That first Christmas at Spanish Trace East, we were determined to do Christmas the way both of us had grown up – we wanted a tree, we wanted to entertain our friends and we wanted to make the Christmas candies, cookies and savory goodies that meant the holidays to us. We called home to our Mothers and Aunts for recipes, and we started cookin’! Some things we made together, but with Chrys’ erratic flight schedule, she was often at home when I was at work. So Chrys was busy making French Chocolate Balls, Mexican Wedding Cakes, and Ice Box Cookies while I made my toasted pecans, Cocoons, and Mrs. Peelers Tea Cake Christmas Cookies. What a fun surprise when we opened up and shared our loot to find out that Mexican Wedding Cakes and Cocoons were the exact same cookie! I was determined to make that family and southern favorite the Cheese Straw. I called my Bum Bum (my adorable Aunt), wrote down the recipe, shopped for the just right cookie press (the kind you have to twist – nothing else works right), and Chrys and I set to work making Cheese Straws. Somewhere along the line, ¼ tsp. Red Cayenne pepper turned into 4 teaspoons Cayenne pepper. Needless to say, the Cheese Straws were unbelievably hot. Our friend Eugene loved to trick everyone who came by over that Christmas season…”you just have to have some of Grace’s Cheese Straws”…we will never forget those crazy, hot cheese straws from 1971!

So, each year since then, sometime during the Christmas Season, Chrys and I get together and cook. Our repertoire of goodies has changed a bit to include homemade turtles and toffee, but we are still making everything we made in 1971, too, including Mexican Wedding Cakes/Cocoons. Somewhere along the line, we figured out that a chicken pot pie was the perfect lunch for our cooking days and now we would be scared to have anything else for fear our recipes would fail!

About twenty-five years ago, I acquired a Kitchen Aid mixer which changed our lives and has worked tirelessly over many a batch of cookie dough and cheese straws. We quickly learned that wine should NOT be involved in cooking days! Our goodies are special and looked forward to by our friends and family during the holiday season – I think because they are made with a lot of love and affection. We hope that we will still celebrate this Christmas tradition for many years to come!

Tuesday, December 13, 2011

Make Employees "Feel Engaged, Supported and Safe"

"We're a blue-collar industry, and I work with about fourteen unions. You don't read much about labor-management strife in the railroad industry," she says. "It's not that it's happy-happy, joy-joy all the time; we have our differences. But you get the most out of your employees when they feel engaged, supported, and safe."

Cindy Sanborn 97C

For more insight, read Planes and Trains: Alumnae in Motion by Mary J. Loftus, Emory Magazine, Summer 2011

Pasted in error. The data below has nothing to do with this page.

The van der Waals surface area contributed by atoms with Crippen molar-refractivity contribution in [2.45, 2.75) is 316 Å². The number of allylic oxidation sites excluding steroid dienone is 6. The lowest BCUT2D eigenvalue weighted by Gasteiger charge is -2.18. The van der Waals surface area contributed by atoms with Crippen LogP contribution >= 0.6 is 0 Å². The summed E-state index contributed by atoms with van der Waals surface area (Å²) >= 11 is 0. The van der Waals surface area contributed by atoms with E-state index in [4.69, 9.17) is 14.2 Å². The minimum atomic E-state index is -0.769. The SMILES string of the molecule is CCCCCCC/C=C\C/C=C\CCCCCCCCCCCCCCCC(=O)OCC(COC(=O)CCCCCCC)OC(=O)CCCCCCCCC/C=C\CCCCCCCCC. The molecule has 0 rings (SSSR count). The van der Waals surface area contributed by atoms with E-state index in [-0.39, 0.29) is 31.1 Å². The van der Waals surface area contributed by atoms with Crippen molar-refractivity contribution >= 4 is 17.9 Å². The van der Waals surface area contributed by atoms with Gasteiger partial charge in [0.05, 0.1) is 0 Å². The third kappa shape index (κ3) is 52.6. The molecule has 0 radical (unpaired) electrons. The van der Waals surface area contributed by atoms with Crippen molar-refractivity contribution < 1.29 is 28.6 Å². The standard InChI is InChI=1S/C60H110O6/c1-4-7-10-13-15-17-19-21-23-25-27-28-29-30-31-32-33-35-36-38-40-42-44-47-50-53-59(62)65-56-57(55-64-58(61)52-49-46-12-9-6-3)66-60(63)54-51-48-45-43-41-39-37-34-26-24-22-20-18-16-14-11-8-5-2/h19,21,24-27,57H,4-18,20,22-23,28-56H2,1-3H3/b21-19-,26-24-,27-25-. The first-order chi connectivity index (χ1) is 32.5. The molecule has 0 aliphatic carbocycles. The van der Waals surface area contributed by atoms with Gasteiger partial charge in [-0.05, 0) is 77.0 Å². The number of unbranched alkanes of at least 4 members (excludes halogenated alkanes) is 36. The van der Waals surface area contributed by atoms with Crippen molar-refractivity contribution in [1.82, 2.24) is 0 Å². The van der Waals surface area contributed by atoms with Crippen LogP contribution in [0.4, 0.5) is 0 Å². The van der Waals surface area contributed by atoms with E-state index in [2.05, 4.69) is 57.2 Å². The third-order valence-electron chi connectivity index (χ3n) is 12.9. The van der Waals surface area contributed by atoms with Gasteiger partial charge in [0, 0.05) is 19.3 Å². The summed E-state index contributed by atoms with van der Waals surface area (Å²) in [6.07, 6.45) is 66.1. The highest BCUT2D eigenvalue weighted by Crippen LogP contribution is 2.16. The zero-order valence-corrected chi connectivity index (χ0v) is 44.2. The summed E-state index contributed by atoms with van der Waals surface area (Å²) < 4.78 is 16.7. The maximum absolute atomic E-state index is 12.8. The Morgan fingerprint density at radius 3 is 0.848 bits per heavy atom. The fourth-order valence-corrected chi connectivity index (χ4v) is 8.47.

To listen to this article,

please download from iTunes U.

Tuesday, December 6, 2011

Top ten must haves this holiday!

Visit your Emory Bookstore online and celebrate your alma mater!

December 9 EAA Coach Chat - "Are You Ready if Career Opportunity Knocks?"

Hundreds of alumni have benefitted from the interactive Coach Chats offered by Alumni Career Services, and this week, many more will have the opportunity to join in to reap the career rewards. Join us December 9 from noon to 1 p.m. for "Are You Ready if Opportunity Knocks?"

So what is Friday's Coach Chat all about and why should you attend?
National surveys from organizations such as Manpower, Inc., show four out of five professionals are ready to make a job change. You may be ready for change but are you ready to negotiate your next career move in a powerful and confident way? If the answer is no, then it might be time for some career readiness work. Join us for our next Coach Chat as our executive career coach, Jodie Charlop 82Ox 85C, offers tips to help you be intellectually and emotionally ready to make your next great career move.

Alumni Career Services completed its 50th Coach Chat on October 21. To participate, register for your session of choice and join the webinar. Past sessions are available for download to Emory alumni. Coach Chat is free to Emory alumni and available at a nominal charge to others.

Learn more about Coach Chat career education webinars, download podcasts of past episodes, or register for future Coach Chats here.

What's on your bucket list? Look at ours!

Everyone has created a bucket list of some sort or another. Climb Mt. Everest (sure!), cure world hunger (or nudge the goal in the right direction), save the endangered flatwoods salamander (a noble goal, indeed).

It's not surprising that the items sometimes identified on lofty bucket lists are a challenge to achieve. Efforts toward greatness and fame may need to start a little closer to home.

In response, the Emory University Alumni Association has risen to the challenge, asked our alumni for feedback, and delivered!

To view 175 things seniors should do before they graduate right here on campus and in our community, please check out the EAA's very own bucket list. Or stop by the EAA Facebook page and visit with our alumni!